The Fix and igoogle

One of the teachers in my technology integration course asked me how I can keep up with so much information online.  The short answer is igoogle (click here for a short video on setting it up).  One of the items I keep on igoogle is "The Fix" from the WashPost.  It has a lot of inside politics and it comes fast since it is a blog.  So for example, you could see the top ten senate races, Herman Cain's foreign policy "opps" moment, his polls numbers and more. 

Romney v. Republicans and v. Obama

As this NYTimes article points out, Romney is already fighting Obama as he moves (slowly) towards the Republican nomination.  Above is an ad he has from his new site  Below is the response the Democratic Committee made about how Romeny's ideas would work in Arizona (which they obviously believe could be a swing state). 

Saturday, November 12, 2011

Ideas for Using Google Docs

My county is switching to Google Apps so I made a short video cast above to show our social studies teachers some ways they can incorporate Google Docs in the classroom and with fellow collaborators.  If you want to know how to do each of the items go here, here and here for written how to sheets.  Here are videos explaining how to use Google Docs. I made the above video "on the cloud" using Screencastomatic.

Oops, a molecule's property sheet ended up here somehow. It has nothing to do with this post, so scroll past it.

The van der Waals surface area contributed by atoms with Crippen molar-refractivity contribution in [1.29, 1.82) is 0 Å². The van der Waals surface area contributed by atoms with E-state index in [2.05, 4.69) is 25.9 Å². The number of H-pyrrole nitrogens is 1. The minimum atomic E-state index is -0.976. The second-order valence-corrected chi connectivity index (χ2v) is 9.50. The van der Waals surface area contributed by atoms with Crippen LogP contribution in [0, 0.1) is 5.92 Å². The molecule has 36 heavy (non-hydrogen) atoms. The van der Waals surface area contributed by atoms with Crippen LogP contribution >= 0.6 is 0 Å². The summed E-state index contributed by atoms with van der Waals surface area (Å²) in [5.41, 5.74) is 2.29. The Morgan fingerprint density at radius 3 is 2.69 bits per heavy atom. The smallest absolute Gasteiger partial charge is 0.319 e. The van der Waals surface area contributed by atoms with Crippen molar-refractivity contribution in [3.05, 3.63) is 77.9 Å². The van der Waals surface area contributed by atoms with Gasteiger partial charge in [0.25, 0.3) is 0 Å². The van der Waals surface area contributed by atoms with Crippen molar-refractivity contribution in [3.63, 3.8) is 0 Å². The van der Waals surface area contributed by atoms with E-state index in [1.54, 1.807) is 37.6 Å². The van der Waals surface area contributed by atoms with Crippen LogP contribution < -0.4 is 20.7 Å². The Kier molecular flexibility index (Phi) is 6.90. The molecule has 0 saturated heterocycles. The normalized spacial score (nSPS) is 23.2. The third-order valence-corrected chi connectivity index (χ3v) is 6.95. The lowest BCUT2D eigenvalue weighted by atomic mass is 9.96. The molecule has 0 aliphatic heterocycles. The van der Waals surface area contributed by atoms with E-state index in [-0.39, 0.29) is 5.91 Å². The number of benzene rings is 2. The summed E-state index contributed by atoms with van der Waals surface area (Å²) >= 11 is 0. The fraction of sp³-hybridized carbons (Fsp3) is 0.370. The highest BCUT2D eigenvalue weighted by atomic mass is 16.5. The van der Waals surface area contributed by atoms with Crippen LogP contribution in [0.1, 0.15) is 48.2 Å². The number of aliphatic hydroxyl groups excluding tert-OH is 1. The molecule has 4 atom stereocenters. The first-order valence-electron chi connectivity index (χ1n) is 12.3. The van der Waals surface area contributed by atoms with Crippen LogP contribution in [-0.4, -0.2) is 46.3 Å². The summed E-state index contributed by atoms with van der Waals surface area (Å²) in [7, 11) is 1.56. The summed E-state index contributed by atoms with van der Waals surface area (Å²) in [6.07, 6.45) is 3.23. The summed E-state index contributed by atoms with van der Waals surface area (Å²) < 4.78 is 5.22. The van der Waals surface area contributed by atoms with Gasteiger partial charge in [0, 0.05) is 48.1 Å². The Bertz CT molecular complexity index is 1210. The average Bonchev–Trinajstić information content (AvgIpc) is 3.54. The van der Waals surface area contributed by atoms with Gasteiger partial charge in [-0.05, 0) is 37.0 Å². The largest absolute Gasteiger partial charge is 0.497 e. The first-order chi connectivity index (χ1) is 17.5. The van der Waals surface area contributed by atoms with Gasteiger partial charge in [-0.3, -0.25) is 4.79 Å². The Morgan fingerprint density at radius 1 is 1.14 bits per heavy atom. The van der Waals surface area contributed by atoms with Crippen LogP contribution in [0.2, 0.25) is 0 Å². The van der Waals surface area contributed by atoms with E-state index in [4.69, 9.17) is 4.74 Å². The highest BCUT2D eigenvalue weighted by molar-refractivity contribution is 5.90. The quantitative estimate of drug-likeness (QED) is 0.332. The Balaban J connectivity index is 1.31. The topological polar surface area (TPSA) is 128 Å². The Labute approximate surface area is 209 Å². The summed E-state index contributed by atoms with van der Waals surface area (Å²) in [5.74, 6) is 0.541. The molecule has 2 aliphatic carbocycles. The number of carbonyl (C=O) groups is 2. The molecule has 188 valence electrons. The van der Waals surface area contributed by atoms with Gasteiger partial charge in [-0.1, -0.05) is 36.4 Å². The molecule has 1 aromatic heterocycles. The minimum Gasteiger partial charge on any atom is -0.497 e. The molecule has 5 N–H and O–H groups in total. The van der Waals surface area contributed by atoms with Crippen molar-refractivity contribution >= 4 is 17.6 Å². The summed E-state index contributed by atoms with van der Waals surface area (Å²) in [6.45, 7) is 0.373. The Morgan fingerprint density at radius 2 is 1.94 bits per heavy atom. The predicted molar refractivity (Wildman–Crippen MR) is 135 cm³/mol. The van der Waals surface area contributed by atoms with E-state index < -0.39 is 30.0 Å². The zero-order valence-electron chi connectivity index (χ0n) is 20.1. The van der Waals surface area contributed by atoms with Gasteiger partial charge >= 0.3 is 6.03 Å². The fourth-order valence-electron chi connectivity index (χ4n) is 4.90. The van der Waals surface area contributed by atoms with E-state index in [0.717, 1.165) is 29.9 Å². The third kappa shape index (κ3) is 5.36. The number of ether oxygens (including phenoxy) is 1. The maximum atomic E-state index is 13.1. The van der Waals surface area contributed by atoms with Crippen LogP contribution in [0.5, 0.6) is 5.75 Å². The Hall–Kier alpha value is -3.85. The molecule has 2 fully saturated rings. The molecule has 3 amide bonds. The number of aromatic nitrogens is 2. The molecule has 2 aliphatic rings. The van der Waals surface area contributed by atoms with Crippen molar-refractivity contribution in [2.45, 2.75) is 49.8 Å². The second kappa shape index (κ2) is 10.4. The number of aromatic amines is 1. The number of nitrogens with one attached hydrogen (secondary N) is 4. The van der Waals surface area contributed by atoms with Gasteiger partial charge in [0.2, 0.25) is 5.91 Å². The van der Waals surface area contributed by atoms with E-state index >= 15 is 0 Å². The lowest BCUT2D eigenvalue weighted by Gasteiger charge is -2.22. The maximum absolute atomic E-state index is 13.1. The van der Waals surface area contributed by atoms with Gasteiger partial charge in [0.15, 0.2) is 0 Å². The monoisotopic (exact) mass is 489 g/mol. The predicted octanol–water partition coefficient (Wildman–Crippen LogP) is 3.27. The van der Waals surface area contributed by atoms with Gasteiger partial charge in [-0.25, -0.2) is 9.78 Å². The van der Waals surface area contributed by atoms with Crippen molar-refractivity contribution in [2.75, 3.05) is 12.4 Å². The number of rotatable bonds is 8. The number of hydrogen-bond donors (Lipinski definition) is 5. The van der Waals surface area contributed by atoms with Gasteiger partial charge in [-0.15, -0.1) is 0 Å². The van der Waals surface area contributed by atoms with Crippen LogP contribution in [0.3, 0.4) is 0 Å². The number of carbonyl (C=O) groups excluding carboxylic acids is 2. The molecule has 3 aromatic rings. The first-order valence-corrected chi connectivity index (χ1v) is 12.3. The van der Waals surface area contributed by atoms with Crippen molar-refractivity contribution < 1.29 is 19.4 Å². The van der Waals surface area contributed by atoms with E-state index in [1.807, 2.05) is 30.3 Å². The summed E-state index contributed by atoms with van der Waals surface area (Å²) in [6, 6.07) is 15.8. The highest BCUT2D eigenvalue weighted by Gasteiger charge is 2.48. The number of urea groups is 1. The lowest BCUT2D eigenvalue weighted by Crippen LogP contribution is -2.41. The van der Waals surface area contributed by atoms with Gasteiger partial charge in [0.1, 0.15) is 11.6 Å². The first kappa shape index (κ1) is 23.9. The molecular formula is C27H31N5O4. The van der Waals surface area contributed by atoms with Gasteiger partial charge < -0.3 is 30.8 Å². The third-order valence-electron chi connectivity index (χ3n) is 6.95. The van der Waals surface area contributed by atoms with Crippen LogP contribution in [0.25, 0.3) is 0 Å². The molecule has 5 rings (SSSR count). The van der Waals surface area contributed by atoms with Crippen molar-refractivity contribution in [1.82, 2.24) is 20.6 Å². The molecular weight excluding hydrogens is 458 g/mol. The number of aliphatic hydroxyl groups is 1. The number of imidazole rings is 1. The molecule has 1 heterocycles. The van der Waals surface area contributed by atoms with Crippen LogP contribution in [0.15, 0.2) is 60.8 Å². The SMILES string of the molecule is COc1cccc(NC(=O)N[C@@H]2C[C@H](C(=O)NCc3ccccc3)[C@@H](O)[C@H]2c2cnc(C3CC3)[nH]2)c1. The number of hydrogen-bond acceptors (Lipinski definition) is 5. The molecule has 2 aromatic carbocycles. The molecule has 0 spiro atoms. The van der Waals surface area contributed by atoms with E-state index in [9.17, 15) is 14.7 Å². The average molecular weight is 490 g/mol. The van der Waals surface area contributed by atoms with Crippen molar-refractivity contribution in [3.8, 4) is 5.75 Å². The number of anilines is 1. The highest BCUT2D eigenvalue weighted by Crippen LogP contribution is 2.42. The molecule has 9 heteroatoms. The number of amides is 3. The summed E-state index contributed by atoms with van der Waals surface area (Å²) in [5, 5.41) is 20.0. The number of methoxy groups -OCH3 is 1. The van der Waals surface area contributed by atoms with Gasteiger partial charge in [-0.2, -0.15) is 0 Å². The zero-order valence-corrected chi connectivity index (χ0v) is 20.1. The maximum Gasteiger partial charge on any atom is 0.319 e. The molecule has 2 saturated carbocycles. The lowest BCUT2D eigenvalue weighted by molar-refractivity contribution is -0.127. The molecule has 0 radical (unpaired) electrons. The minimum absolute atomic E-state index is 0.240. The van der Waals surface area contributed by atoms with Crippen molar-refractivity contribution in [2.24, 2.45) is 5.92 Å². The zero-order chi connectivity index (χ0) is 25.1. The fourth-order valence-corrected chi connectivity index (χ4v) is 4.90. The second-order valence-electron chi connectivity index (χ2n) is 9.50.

Friday, November 11, 2011

The Iron Triangle

One of the most important concepts taught (I believe) in political science is the iron triangle.  If you are looking for an assignment to consider on the topics, here is what the A.P. kids in our classes just completed.  All of the essays and PowerPoints, by the way were turned in using Google Docs. 

Perry on Letterman

If it is considered an 'in kind" contribution for Colbert to form a PAC (see second Colbert video below), does that mean that Letterman has to have all the Republican candidates on his show as well as Obama who was recently on Leno

Political Endorsements

As far as I know political scientists have not found any significant evidence that elected officials' endorsements make much difference with the electorate.  Nonetheless it is a concept that we need to teach in our government classes.  Above is my governor's endorsement of George Allen (R-VA) who was a former governor and US senator from VA whose presidential ambitions were shattered by his use of the word macaca.  Allen is running against Tim Kaine who is also a former governor and Obama's ex head of the DNC.  This race will be one of the big ones in the US, partly because VA will be one of the most targeted races for the presidency and partly because of the fact that it pits two former governors against each other.  

Thursday, November 10, 2011

State Elections